I am finishing nineteen months of fieldwork on the aftermath of the 2008 foreclosure epidemic in California’s Sacramento Valley, one of the fastest growing and hardest-hit regions of the United States. I'm studying the encounters between homeowners, lending employees, and home advocates to probe the question driving these charged exchanges: in a moment of economic upheaval what, if any, social obligations are borne from financial ties? Whereas most scholars have studied the origins and consequences of the crisis from a quantitative perspective, my research breaks new ground by exposing how the unraveling of U.S. mortgage markets has radically reshaped Americans’ views of mortgage debt and the rights and responsibilities it entails. The financialization of U.S. mortgage markets that preceded the crash, in which lenders securitized and sold mortgages to Wall Street firms, did not cleanse debt relationships of moral commitments; on the contrary, it intensified homeowners’ expectations that the human relationships implicit in mortgaging would prevail in times of hardship. A book manuscript and a series of articles based on this research shows how the growing financial precariousness of the American middle class leads people to reconsider and rebuke the moral contracts implicit in post-World War II American debt obligations. My research has been supported by a Senior Research Grant from the National Science Foundation, Research Collaboration Seed Funding from the Furman Center for Real Estate and Urban Policy, and NYU’s University Research Challenge Fund.
America Foreclosed: A Digital Storytelling Project
I am directing and producing America Foreclosed | A Digital Archive, an interactive web-based storytelling project that chronicles the 2008 mortgage crisis from the perspective of Californians who have experienced foreclosure. Formed in collaboration with Anné Klint, a multimedia artist and filmmaker who experienced foreclosure in the Sacramento Valley, the website combines short-form documentaries I have shot and edited with a multimedia collection of photos, videos, stories, audio files, stories, and maps, many uploaded by homeowners themselves, to detail the lasting impact of the 2008 crash. By offering a dynamic, visually compelling vehicle to link personal stories with historical trends and social contexts, America Foreclosed questions the morality of capitalist markets as they shape the history of housing in California, from redlining to subprime lending. America Foreclosed was a finalist for the Cal Humanities Documentary Project Grant and has been funded through a supplementary grant from the National Science Foundation.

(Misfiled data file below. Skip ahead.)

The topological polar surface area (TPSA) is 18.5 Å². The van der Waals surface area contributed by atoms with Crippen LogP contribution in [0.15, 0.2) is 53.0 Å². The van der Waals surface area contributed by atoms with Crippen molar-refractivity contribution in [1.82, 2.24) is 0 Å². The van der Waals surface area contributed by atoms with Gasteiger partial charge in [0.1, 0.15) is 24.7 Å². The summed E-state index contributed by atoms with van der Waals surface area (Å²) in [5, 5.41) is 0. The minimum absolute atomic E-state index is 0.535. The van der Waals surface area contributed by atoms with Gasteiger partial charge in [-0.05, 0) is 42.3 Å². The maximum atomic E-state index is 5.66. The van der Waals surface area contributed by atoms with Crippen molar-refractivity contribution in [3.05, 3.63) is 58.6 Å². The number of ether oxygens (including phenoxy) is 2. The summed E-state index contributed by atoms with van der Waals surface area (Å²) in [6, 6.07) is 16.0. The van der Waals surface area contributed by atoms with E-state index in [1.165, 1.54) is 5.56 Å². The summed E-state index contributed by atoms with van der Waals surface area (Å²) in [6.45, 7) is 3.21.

Havana for Rent
I am conducting preliminary research for a project, Havana for Rent: Transnational Capital and the Remaking of Cuba, which explores the relaxation of U.S. embargo policies in 2014 and the opening of the Cuban economy to U.S. tourists and online companies, such as AirBnb, the first company to gain access to Cuban markets since the opening. The rise of self-employed Cuban internet entrepreneurs is especially noteworthy in a context where the Cuban government continues to limit internet access strictly and finance capital is nonexistent outside of informal debt networks. My project will offer the first scholarly study of Cuban real estate, a nascent and ad hoc industry that has slowly been decriminalized over the past five years as housing sales have moved out of illicit black markets. Through research and filmmaking in Havana, Havana for Rent will show how this emerging mortgage market exacerbates post-communist inequalities of race, class, and gender, while raising key questions about how a generation of Cubans raised under post-communism will interpret the incursion of postindustrial capital into a domestic realm previously controlled and subsidized by the Cuban state.